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Rumination: How One Word Takes Over Your Life

**note: I actually dictated this post on my phone while I was driving from a friend’s back to Philly. When I didn’t have anyone to take my mind off the stress, and nowhere to go, I turned to my phone. I knew I couldn’t write so I spoke it- forgive the stream of consciousness writing. It was written a few weeks ago so any reference to time may be a little dated.

If you’ve ever dealt with depression or anxiety, doctors or psychologists will often talk about rumination- or how your thoughts ruminate to the point where you can’t let them go. While I’m making big strides in my fight against depression and anxiety this is the one thing that still constantly comes back to haunt me. These thoughts are things I can’t get out of my mind. Whether their rational or not they stick with me consume me until I’ve worked myself up into a frenzy or completely broken down.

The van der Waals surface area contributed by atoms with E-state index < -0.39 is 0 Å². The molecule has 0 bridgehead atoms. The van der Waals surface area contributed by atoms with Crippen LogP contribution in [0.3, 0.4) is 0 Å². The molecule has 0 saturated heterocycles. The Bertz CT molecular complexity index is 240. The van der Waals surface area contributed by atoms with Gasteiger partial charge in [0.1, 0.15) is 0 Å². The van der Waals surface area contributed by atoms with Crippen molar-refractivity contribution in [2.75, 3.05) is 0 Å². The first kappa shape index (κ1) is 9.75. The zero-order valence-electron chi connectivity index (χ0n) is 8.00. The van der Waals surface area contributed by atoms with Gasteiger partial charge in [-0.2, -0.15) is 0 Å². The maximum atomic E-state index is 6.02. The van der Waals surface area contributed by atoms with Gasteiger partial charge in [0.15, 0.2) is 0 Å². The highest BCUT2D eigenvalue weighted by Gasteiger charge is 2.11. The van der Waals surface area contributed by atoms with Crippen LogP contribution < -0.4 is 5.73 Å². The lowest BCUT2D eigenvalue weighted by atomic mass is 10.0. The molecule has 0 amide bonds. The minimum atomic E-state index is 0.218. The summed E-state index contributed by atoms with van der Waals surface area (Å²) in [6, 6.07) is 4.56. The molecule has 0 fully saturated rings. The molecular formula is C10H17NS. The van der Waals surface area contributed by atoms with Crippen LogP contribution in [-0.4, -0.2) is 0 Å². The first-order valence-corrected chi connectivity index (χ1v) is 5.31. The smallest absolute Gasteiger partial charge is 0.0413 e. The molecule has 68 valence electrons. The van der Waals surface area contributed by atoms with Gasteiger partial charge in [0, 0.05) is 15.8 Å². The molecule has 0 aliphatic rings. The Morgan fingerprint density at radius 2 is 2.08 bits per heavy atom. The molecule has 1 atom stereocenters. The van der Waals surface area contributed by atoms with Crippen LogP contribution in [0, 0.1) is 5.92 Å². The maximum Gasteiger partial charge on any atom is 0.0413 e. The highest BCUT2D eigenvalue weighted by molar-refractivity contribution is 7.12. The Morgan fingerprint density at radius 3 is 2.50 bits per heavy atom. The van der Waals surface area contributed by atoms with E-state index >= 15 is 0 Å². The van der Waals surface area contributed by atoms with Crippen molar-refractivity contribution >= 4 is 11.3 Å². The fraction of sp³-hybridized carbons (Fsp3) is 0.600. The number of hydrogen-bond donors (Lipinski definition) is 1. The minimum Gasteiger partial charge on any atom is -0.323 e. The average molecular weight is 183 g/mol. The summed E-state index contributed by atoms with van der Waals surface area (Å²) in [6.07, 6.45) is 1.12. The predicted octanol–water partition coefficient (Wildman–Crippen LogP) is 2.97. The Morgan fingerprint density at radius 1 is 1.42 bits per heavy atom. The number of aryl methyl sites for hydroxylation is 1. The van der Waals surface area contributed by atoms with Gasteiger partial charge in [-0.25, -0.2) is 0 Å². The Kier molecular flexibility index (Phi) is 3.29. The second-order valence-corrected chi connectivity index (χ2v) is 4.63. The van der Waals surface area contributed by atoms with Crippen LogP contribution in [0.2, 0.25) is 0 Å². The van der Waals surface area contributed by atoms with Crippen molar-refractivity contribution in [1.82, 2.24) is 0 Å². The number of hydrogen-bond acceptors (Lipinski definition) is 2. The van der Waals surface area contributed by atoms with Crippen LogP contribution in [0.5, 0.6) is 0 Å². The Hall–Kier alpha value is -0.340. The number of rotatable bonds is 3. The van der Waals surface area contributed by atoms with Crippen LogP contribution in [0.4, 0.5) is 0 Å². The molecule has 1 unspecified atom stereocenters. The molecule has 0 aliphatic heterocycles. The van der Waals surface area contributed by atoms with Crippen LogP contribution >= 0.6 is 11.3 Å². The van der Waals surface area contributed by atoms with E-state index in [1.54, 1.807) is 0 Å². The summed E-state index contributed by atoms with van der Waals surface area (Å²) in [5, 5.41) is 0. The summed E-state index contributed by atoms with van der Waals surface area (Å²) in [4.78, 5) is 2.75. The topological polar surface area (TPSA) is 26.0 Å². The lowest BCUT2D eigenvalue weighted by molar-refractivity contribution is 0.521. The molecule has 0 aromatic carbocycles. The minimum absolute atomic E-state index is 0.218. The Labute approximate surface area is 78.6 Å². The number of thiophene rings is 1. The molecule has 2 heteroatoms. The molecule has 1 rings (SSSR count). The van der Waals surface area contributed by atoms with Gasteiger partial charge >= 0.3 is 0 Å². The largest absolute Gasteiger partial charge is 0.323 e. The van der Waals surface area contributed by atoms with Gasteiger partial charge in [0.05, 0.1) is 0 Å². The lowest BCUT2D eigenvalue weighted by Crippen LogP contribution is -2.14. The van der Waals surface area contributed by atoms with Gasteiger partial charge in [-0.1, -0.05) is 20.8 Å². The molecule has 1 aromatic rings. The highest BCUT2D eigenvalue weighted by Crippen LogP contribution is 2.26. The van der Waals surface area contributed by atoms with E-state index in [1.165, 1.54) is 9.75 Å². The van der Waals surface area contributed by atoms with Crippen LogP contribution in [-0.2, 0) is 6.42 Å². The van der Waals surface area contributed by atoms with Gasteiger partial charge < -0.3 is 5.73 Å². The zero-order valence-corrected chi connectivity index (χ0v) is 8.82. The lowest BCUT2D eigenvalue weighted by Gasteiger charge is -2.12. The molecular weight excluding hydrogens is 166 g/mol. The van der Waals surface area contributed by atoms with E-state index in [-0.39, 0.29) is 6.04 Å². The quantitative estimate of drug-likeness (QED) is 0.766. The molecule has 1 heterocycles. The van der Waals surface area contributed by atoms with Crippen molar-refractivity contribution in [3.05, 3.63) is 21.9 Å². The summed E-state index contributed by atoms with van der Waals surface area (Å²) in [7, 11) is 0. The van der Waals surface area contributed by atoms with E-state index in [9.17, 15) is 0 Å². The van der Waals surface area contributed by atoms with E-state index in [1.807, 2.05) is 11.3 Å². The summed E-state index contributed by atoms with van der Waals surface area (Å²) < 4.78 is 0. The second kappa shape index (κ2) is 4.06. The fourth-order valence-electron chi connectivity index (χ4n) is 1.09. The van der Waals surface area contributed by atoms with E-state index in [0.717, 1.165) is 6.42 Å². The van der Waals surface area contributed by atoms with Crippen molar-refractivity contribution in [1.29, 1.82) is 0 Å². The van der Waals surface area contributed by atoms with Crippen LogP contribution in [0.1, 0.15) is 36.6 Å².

Generally it happens when you have a lot of downtime. For me I think it happens most when I’m trying to go to sleep. I’ll be tired all day, and finally lay down in bed only to start stressing about things from the past…things that haven’t mattered in years… or completely irrational things I know aren’t even possible. Even when I tell myself it’s OK there’s nothing I can do, it’s a struggle to try and let it go.